Estate planning is the process of designating who will receive your assets in the event of death or disability. Often done with the guidance of an attorney, one of the objectives is to ensure that heirs and beneficiaries receive the assets in a way that manages and minimizes estate taxes, gift taxes and other tax impacts. Next, start adding your intangible assets to your list, such as things you own on paper or other rights that are based on your death. The items listed here would include brokerage accounts, 401 (k) plans, IRAs, bank accounts, life insurance policies, and other policies, such as long-term care, homeowners, auto, disability and health insurance.
Everyone over the age of 18 must have a will. It is the regulation for the distribution of your assets and could prevent chaos among your heirs. A will can also name a guardian for your minor children and designate who should care for your pets. You can also leave assets to charitable organizations through your will.
If you've changed jobs over the years, there's a good chance you still have several different 401 (k) retirement plans open with previous employers or maybe even several different IRAs. You may want to consider consolidating these accounts into an individual IRA. Account consolidation allows for better investment options, lower costs, a wider choice of investments, less paperwork and easier administration. You may want to set up 529 college savings plans for your grandchildren.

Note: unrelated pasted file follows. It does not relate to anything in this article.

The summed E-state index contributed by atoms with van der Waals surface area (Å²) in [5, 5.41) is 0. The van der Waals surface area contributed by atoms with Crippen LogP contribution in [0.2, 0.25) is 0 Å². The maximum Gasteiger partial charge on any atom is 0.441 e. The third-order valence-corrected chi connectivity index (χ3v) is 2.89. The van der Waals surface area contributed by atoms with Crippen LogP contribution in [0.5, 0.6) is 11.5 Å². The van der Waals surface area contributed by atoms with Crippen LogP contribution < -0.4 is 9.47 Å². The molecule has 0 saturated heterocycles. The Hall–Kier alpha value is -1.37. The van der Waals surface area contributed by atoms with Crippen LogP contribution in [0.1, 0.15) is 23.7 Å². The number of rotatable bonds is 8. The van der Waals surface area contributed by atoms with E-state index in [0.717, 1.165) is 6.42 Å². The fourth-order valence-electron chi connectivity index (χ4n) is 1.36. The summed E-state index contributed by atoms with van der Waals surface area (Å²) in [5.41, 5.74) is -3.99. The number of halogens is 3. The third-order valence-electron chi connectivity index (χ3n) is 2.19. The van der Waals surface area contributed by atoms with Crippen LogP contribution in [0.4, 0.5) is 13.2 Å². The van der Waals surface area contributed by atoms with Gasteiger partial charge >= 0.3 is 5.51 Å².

In these plans, savings increase tax-free and many states offer tax deductions to the person providing the funds. Estate planning and wills in the United States are often aimed at the most efficient way to transfer wealth to the next generation, and most people assume that an estate plan will often only benefit its heirs. Estate planning covers the transfer of assets at the time of death, as well as a variety of other personal matters and may or may not include tax planning. For single people and unmarried couples, Lamson %26 Cutner Elder Law planning can also address estate planning objectives.